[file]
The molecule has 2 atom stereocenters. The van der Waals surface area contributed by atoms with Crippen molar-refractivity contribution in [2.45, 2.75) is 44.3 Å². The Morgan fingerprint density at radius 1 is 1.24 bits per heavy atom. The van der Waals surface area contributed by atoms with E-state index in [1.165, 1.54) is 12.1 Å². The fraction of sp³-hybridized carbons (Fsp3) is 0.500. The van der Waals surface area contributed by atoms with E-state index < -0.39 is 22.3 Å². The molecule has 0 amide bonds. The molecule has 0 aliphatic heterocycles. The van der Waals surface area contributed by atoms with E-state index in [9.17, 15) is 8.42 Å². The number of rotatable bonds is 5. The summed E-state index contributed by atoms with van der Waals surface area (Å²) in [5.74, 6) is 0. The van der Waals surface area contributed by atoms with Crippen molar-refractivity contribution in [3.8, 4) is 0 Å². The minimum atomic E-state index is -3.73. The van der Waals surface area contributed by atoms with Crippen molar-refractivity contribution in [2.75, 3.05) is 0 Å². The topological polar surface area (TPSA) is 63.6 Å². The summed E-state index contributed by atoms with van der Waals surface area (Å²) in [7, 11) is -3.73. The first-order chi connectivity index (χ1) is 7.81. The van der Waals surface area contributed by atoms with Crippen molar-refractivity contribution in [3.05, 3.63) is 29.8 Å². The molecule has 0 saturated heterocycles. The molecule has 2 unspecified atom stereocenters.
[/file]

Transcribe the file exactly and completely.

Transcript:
The molecule has 2 atom stereocenters. The van der Waals surface area contributed by atoms with Crippen molar-refractivity contribution in [2.45, 2.75) is 44.3 Å². The Morgan fingerprint density at radius 1 is 1.24 bits per heavy atom. The van der Waals surface area contributed by atoms with E-state index in [1.165, 1.54) is 12.1 Å². The fraction of sp³-hybridized carbons (Fsp3) is 0.500. The van der Waals surface area contributed by atoms with E-state index < -0.39 is 22.3 Å². The molecule has 0 amide bonds. The molecule has 0 aliphatic heterocycles. The van der Waals surface area contributed by atoms with E-state index in [9.17, 15) is 8.42 Å². The number of rotatable bonds is 5. The summed E-state index contributed by atoms with van der Waals surface area (Å²) in [5.74, 6) is 0. The van der Waals surface area contributed by atoms with Crippen molar-refractivity contribution in [3.8, 4) is 0 Å². The minimum atomic E-state index is -3.73. The van der Waals surface area contributed by atoms with Crippen molar-refractivity contribution in [2.75, 3.05) is 0 Å². The topological polar surface area (TPSA) is 63.6 Å². The summed E-state index contributed by atoms with van der Waals surface area (Å²) in [7, 11) is -3.73. The first-order chi connectivity index (χ1) is 7.81. The van der Waals surface area contributed by atoms with Crippen molar-refractivity contribution in [3.05, 3.63) is 29.8 Å². The molecule has 0 saturated heterocycles. The molecule has 2 unspecified atom stereocenters.